'Also, the limitation insures that the beneficiary will not be taxed on certain distributions to him that represent income under the local law applicable to trusts but that are not regarded as income to the trust for federal income-tax purposes. Under existing law, a beneficiary has been held taxable on his distributable share of proceeds received by a trust from a defaulted mortgage even though the total proceeds were less than the principal of the mortgage debt and the trust thus realized no gross income ( Johnston v. Helvering, 141 F.2d 208, 2d Cir.1944, cert. den., 323 U.S. 715, 65 S. Ct. 41(1945)). Similarly, the receipt by a beneciary of a stock dividend that was nontaxable in the hands of the trust was determined to be a taxable distribution in McCullough v. Commissioner ( (153 F.2d 345) 2d Cir. (1946)). The limitation of this section should preclude similar constructions and preserve the conduit principle in this area.'

 Significantly, this provision of the 1954 Code appears to be the first clear statutory acceptance of the conduit theory for trust income generally.

 Prior to 1954, however, except for tax exempt bonds, *fn6" there appears to have been nothing in the law which applied the conduit theory to a distribution of money or property by a trust to income beneficiaries. *fn7" So far as I can discover, there was nothing in the law to prevent in this case the application of the definition of gross income in the Revenue Code, 26 U.S.C.A. (I.R.C.1939) § 22(a), which is, "Gross income' includes * * * income derived from any source whatever.' It should be remembered that the allowance of deductions 'depends upon legislative grace; and only as there is clear provision therefor can any particular deduction be allowed.' Montana Power Co. v. U.S., 3 Cir., 1956, 232 F.2d 541, 544, New Colonial Ice Co. v. Helvering, 1934, 292 U.S. 435, 440, 54 S. Ct. 788, 78 L. Ed. 1348.

  The strongest argument in favor of the plaintiffs in the present case is that the Treasury Department itself has made rulings which were contrary to the theory for which it here contends.Revenue Ruling 24, Cum.Bull.1953-1, p. 262, is summarized in the headnote thus:

 'The distribution of principal cash to an income life beneficiary of a trust in lieu of a nontaxable stock dividend which was not permitted to be distributed under State law, does not result in taxable income to the life beneficiary except to the extent that income was realized by the trust upon conversion of the dividend stock to cash and was properly distributed with the principal.'

 The basis for this 1953 Revenue Ruling appears in the statement therein that 'The Bureau has for many years followed its position * * * that income of a trust retains in the hands of the beneficiary the same character which it possessed in the hands of the trustee.'Revenue Ruling 24 cites as a precedent I.T. 1622, Cum.Bull. II-I (1923) which states in par:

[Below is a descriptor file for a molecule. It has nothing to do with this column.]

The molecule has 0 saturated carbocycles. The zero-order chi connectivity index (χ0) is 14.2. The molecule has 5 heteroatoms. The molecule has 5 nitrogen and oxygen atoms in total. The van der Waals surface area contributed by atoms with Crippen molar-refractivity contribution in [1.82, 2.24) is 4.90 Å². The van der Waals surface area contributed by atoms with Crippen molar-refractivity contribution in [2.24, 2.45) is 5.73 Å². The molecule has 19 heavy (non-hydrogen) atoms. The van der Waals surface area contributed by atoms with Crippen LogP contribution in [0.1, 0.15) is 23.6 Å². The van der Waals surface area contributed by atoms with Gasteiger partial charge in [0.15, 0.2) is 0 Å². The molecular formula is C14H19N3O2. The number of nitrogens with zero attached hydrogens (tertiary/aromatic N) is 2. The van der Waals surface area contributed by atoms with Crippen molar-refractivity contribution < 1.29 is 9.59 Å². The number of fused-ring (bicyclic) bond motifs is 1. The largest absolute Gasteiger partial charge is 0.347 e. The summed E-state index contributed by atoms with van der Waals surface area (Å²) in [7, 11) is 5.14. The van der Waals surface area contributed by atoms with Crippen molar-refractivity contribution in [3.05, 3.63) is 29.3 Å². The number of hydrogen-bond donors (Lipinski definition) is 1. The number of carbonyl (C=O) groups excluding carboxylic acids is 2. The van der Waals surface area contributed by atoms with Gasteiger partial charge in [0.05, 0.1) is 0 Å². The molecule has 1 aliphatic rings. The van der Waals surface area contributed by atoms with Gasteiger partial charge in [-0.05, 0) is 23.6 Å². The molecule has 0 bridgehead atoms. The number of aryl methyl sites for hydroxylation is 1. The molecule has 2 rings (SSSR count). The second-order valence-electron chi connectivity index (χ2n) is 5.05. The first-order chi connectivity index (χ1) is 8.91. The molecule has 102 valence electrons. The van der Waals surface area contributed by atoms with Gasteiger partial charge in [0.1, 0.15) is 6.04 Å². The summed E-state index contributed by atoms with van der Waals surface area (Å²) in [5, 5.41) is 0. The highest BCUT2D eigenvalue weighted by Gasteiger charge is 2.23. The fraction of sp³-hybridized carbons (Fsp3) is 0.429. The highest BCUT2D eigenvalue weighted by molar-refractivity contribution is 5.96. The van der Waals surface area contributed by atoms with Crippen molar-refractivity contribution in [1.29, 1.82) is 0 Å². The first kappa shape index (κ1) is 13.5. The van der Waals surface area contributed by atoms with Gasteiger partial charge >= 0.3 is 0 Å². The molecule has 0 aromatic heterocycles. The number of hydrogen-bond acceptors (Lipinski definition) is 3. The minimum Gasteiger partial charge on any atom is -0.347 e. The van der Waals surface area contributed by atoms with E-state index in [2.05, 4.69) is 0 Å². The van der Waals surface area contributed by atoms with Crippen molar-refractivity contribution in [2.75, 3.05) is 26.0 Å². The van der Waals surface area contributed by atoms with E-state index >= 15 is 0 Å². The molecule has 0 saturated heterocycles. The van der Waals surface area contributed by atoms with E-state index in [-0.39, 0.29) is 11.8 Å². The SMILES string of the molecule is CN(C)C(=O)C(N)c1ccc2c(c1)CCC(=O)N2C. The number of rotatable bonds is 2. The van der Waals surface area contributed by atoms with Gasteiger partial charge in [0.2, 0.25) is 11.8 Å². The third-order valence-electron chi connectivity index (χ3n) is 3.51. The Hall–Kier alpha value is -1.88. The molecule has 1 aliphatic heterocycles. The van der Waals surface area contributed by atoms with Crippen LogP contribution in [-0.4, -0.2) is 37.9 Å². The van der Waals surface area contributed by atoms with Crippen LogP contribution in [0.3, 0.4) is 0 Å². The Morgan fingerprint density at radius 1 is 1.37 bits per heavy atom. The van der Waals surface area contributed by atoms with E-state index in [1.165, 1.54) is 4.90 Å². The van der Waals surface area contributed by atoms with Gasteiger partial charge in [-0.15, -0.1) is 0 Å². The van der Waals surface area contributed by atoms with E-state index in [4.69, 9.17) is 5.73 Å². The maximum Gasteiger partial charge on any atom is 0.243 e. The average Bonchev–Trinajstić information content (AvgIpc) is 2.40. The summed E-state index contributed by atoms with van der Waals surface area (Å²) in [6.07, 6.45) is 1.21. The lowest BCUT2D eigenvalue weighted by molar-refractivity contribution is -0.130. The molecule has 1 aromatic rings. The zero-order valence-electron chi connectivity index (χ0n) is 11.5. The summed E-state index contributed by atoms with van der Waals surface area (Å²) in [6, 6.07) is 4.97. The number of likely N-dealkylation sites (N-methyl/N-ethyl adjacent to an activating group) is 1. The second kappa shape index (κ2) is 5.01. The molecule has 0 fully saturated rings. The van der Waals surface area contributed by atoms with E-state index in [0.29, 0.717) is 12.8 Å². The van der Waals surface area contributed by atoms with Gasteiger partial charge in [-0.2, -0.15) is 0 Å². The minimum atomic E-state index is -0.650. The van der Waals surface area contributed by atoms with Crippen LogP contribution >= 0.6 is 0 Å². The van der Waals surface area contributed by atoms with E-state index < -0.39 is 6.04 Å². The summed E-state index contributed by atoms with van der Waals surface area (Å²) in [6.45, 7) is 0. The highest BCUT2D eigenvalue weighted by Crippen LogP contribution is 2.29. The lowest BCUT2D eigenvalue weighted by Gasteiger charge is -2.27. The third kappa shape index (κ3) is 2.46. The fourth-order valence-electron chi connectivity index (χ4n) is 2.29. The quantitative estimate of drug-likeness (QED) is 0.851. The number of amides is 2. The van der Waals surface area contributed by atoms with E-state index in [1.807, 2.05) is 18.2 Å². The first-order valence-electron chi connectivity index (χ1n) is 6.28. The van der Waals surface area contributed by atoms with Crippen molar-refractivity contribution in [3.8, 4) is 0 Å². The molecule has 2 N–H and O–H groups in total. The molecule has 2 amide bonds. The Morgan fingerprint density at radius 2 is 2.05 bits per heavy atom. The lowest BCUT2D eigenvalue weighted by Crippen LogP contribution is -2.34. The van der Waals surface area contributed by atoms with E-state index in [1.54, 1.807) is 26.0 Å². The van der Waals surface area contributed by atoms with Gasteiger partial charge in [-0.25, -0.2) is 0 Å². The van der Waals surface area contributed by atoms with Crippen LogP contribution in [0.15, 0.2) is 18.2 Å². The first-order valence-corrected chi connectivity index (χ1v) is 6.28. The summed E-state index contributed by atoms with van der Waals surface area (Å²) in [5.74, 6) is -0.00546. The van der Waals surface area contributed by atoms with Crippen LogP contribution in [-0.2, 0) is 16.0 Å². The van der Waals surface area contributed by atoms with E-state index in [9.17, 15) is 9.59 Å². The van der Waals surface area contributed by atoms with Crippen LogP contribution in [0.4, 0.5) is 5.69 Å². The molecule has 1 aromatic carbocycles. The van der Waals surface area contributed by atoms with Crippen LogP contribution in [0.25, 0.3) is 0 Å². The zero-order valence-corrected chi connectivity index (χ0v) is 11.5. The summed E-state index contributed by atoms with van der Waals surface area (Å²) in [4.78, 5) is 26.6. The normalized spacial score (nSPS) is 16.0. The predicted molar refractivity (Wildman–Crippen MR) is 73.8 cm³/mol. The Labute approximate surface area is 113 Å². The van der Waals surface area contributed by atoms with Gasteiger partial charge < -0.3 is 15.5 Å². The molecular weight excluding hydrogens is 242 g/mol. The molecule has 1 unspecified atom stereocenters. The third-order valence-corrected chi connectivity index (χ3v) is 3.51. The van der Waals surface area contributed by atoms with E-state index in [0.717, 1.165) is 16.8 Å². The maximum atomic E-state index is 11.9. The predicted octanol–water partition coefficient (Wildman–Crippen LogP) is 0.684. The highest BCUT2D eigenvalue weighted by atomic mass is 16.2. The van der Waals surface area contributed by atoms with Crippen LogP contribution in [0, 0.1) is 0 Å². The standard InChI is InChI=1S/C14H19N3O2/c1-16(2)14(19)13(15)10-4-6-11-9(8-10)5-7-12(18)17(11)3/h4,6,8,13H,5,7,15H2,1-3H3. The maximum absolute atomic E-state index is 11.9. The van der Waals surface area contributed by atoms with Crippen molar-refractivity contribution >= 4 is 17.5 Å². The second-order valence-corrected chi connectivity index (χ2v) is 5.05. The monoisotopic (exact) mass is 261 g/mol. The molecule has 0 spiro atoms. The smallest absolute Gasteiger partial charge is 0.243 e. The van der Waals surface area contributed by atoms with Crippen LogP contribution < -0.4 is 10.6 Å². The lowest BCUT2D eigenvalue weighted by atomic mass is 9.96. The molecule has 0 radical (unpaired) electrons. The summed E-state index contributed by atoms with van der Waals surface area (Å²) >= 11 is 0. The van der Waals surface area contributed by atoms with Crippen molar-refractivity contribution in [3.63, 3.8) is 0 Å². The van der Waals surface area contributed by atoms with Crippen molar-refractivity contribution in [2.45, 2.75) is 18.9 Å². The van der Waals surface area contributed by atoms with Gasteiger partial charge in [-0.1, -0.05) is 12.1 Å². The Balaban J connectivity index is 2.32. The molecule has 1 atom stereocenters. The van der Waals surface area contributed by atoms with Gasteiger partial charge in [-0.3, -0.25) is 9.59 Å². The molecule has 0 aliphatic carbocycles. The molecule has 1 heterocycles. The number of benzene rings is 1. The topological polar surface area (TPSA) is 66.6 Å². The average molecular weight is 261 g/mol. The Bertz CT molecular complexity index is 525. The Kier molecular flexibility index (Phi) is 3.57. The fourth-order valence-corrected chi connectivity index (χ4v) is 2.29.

'Since, under the doctrine laid down in Eisner v. Macomber, (1920, 252 U.S. 189, 40 S. Ct. 189, 64 L. Ed. 521) supra, a stock dividend is not income in the hands of the trustee, it can not be considered income when distributed by the trustee to the beneficiaries.'

 This quotation shows the error in the reasoning of the Treasury Department. In the Eisner case the Supreme Court held that stock dividends are not taxable for income tax purposes, saying, 252 U.S. at page 202, 40 S. Ct. at page 191, quoting from Towne v. Eisner, 1918, 245 U.S. 418, 38 S. Ct. 158, 62 L. Ed. 372:

 'A stock dividend really takes nothing from the property of the corporation, and adds nothing to the interests of the shareholders. Its property is not diminished, and their interests are not increased. * * * The proportional interest of each shareholder remains the same. The only change is in the evidence which represents that interest, the new shares and the original shares together representing the same proportional interest that the original shares represented before the issue of the new ones.'

 The doctrine of Eisner v. Macomber, 1920, 252 U.S. 189, 40 S. Ct. 189, 64 L. Ed. 521, has no application to a distribution from a trust estate to beneficiaries and it should not have been applied to trust situations. It is true, as the Supreme Court pointed out, that a stock dividend takes nothing from the property of a corporation and adds nothing to the interests of the shareholders, but it is not true, and this shows the error in the reasoning of the Treasury Department, that a distribution from a testamentary trust to its beneficiaries takes nothing from the trust estate and adds nothing to the interests of the beneficiaries. A distribution from a testamentary trust to life beneficiaries necessarily takes something from the trust and the remaindermen. It gives something to the life beneficiaries at the expense of the remaindermen.

 It is entirely clear that the law is as it has been enunciated by the First and Second Circuits. The law so enunciated will be followed and the administrative pronouncements of the Treasury Department antedating the 1954 Code will be disregarded.

 Judgment will be entered in favor of the defendant in each case.